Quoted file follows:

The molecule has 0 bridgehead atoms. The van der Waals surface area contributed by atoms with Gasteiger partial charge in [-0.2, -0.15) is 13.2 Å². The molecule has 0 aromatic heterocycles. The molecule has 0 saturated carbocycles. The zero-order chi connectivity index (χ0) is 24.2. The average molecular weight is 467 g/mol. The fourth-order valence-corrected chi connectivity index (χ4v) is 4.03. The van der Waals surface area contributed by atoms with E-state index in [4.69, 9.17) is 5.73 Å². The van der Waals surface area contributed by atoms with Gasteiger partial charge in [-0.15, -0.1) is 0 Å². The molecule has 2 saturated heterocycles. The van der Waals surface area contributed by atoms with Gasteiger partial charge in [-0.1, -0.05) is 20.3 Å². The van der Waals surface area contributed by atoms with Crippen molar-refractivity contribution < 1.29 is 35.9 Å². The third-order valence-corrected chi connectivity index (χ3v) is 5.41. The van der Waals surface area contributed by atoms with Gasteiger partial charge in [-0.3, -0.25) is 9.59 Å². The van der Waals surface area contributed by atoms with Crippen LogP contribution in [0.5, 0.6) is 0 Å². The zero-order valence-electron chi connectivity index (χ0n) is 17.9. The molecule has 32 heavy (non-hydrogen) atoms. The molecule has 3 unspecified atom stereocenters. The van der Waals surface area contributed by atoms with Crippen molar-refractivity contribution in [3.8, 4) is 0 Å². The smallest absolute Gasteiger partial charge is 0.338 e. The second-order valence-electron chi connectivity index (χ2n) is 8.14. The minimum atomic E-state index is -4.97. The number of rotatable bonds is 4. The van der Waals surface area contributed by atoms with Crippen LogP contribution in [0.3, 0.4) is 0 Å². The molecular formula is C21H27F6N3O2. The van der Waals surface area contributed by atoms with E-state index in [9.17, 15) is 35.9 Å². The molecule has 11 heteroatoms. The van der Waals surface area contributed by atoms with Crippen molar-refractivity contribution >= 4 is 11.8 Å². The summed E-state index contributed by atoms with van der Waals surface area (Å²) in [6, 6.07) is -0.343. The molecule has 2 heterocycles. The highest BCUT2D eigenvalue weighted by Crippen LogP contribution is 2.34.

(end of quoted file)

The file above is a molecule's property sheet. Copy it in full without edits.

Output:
The molecule has 0 bridgehead atoms. The van der Waals surface area contributed by atoms with Gasteiger partial charge in [-0.2, -0.15) is 13.2 Å². The molecule has 0 aromatic heterocycles. The molecule has 0 saturated carbocycles. The zero-order chi connectivity index (χ0) is 24.2. The average molecular weight is 467 g/mol. The fourth-order valence-corrected chi connectivity index (χ4v) is 4.03. The van der Waals surface area contributed by atoms with E-state index in [4.69, 9.17) is 5.73 Å². The van der Waals surface area contributed by atoms with Gasteiger partial charge in [-0.15, -0.1) is 0 Å². The molecule has 2 saturated heterocycles. The van der Waals surface area contributed by atoms with Gasteiger partial charge in [-0.1, -0.05) is 20.3 Å². The van der Waals surface area contributed by atoms with Crippen molar-refractivity contribution < 1.29 is 35.9 Å². The third-order valence-corrected chi connectivity index (χ3v) is 5.41. The van der Waals surface area contributed by atoms with Gasteiger partial charge in [-0.3, -0.25) is 9.59 Å². The van der Waals surface area contributed by atoms with Crippen LogP contribution in [0.5, 0.6) is 0 Å². The zero-order valence-electron chi connectivity index (χ0n) is 17.9. The molecule has 32 heavy (non-hydrogen) atoms. The molecule has 3 unspecified atom stereocenters. The van der Waals surface area contributed by atoms with Crippen molar-refractivity contribution in [3.8, 4) is 0 Å². The smallest absolute Gasteiger partial charge is 0.338 e. The second-order valence-electron chi connectivity index (χ2n) is 8.14. The minimum atomic E-state index is -4.97. The number of rotatable bonds is 4. The van der Waals surface area contributed by atoms with Crippen LogP contribution in [0.3, 0.4) is 0 Å². The molecular formula is C21H27F6N3O2. The van der Waals surface area contributed by atoms with E-state index in [9.17, 15) is 35.9 Å². The molecule has 11 heteroatoms. The van der Waals surface area contributed by atoms with Crippen molar-refractivity contribution >= 4 is 11.8 Å². The summed E-state index contributed by atoms with van der Waals surface area (Å²) in [6, 6.07) is -0.343. The molecule has 2 heterocycles. The highest BCUT2D eigenvalue weighted by Crippen LogP contribution is 2.34.